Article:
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Fork in the Road: Failure by comparison

Credit: SERGEY NIVENS / THINKSTOCK

Success - the term is loaded with meaning. Despite what the world of business and self-help may tell you, there is no single correct definition, as success is a subjective.


Rose Cora Perry | Interrobang | Opinion | March 2nd, 2015



Editorial opinions or comments expressed in this online edition of Interrobang newspaper reflect the views of the writer and are not those of the Interrobang or the Fanshawe Student Union. The Interrobang is published weekly by the Fanshawe Student Union at 1001 Fanshawe College Blvd., P.O. Box 7005, London, Ontario, N5Y 5R6 and distributed through the Fanshawe College community. Letters to the editor are welcome. All letters are subject to editing and should be emailed. All letters must be accompanied by contact information. Letters can also be submitted online by clicking here.
She earns more money than me. I’m married, and he’s not. I’m in better shape than her.

Social comparison – we all engage in it. It helps us define our status by referencing others in our peer groups.

If you’re feeling down about yourself, social comparison can provide you with a healthy boost of self-esteem. Why else would we be so fascinated with how celebrities look without the enhancement of makeup and Photoshop? It removes the illusion that they are a superior class.

Humans do not like feeling as though they are average. Social comparison therefore acts as a means of validation or motivation.

After all, should one see peers excelling, it may motivate to seek greater personal and professional satisfaction. Where social comparison becomes problematic is when it feeds into a culture of cutthroat competition in which individuals will do whatever it takes to get ahead of others and when it creates unrealistic expectations of what you should achieve, particularly in reference to various junctures in your life.

A friend of mine posted on Facebook that he feels like a failure. He stated that nothing has seemed to go right for him lately despite his best efforts, and he feels little motivation to continue pursuing his passions.

Following his post there was a litany of comments offering support and encouragement, and while I was tempted to do the same, I thought: Had he ever asked himself by whose standards he had failed?

While the emotion fuelling his aforementioned sentiment is valid, his cognitive rationale is actually flawed for two important reasons.

First, a series of failures at a single point in your life or surrounding a single aspect of your life does not define you as a failure overall.

Marilyn Monroe was rejected by several modelling agencies and movie production houses for not having a memorable look before she got her big break. We all fail – it’s how we handle them that defines if we are failures.

If you allow yourself to wallow in misery and never gain back the confidence to try again, you fail yourself as new opportunities will always be available.

Second, if he had put forth his best effort but things didn’t work out, he is not to blame nor is he a failure. Sometimes the answer from the universe is simply a “no” to which we cannot hold ourselves personally accountable.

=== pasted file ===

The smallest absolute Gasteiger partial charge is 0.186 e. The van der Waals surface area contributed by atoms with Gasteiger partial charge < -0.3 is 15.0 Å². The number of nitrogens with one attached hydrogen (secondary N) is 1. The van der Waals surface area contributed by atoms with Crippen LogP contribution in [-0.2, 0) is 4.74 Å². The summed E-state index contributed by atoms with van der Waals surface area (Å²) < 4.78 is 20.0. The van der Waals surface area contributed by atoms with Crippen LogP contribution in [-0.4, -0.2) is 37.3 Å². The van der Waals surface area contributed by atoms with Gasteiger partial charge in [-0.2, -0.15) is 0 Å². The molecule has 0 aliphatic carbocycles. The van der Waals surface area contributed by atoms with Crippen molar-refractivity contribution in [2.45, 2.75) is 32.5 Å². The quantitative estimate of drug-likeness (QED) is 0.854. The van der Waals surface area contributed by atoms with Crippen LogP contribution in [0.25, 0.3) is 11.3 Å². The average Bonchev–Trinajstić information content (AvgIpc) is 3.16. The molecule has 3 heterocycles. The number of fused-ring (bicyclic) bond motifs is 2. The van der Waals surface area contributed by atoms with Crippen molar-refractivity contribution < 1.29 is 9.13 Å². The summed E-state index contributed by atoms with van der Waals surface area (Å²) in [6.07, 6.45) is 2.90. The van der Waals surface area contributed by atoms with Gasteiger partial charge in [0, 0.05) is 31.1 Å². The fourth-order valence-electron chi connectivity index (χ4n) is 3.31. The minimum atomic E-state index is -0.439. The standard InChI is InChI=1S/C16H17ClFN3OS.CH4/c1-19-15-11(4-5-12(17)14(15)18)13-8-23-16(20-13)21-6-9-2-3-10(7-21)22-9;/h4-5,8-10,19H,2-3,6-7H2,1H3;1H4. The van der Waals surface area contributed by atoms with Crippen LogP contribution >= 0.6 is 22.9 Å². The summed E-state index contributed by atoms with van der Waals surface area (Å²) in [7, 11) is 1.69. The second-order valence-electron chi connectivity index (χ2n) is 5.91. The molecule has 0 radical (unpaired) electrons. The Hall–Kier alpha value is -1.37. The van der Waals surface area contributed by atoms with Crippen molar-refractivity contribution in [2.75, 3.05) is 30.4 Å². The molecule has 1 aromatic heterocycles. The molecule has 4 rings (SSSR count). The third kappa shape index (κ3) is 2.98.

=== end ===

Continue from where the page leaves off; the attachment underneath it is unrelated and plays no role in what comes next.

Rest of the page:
In my own life, there have been instances at which I’ve sincerely given it my all but have inevitably been confronted by the proverbial glass ceiling. While failure in any situation is upsetting, if I know I’ve tried my best, that’s truly all I can do. No one is ever fully in control or has influence on the outcome.

If, on the other hand, after much reflection, one acknowledges there is room for improvement and could have tried harder, this acknowledgment alone removes the failure connotation. It instead turns the situation into one for personal growth and development, which, as we know in the world of psychological maturity, is always an indication of success.

Success – the term is loaded with meaning. Despite what the world of business and selfhelp may tell you, there is no single correct definition, as success is a subjective.

Success for one person could be accumulating a great deal of wealth, while for someone living in an impoverished country, it could merely be surviving one more day without access to food and clean drinking water.

It is no one’s right to tell you what you should achieve in your life by various age-related milestones according to some arbitrary definition of what constitutes a successful life.

If you’re not married by the time you’re 30, but you’re happily single – fantastic. If you are perfectly content working in retail management for the rest of your days, that’s great. If you are a career-oriented woman who has never desired motherhood, there is absolutely nothing wrong with that.

All of these choices reflect what values you hold as paramount. All of these choices represent your personal views of success.

While Western society has long tried to prescribe what its citizens should be accomplishing by certain times in their lives, these prescriptions are unfair, unrealistic and outdated.

They have not been altered to match our current socioeconomic climate. They have not been altered to incorporate changed social norms with regard to women in the workplace or variations on the traditional family unit.

But most importantly, these prescriptions are based on a fatal flaw: they assume we all have the same starting place in life and the same access to resources.

So try something different the next time you engage in social comparison. Look not for evidence that you should be jealous of others and look not for evidence that you are failing in some capacity. Instead, reflect on the successes of others with kindness and positivity and ask yourself whether their successes represent successes you too would value in your own life.

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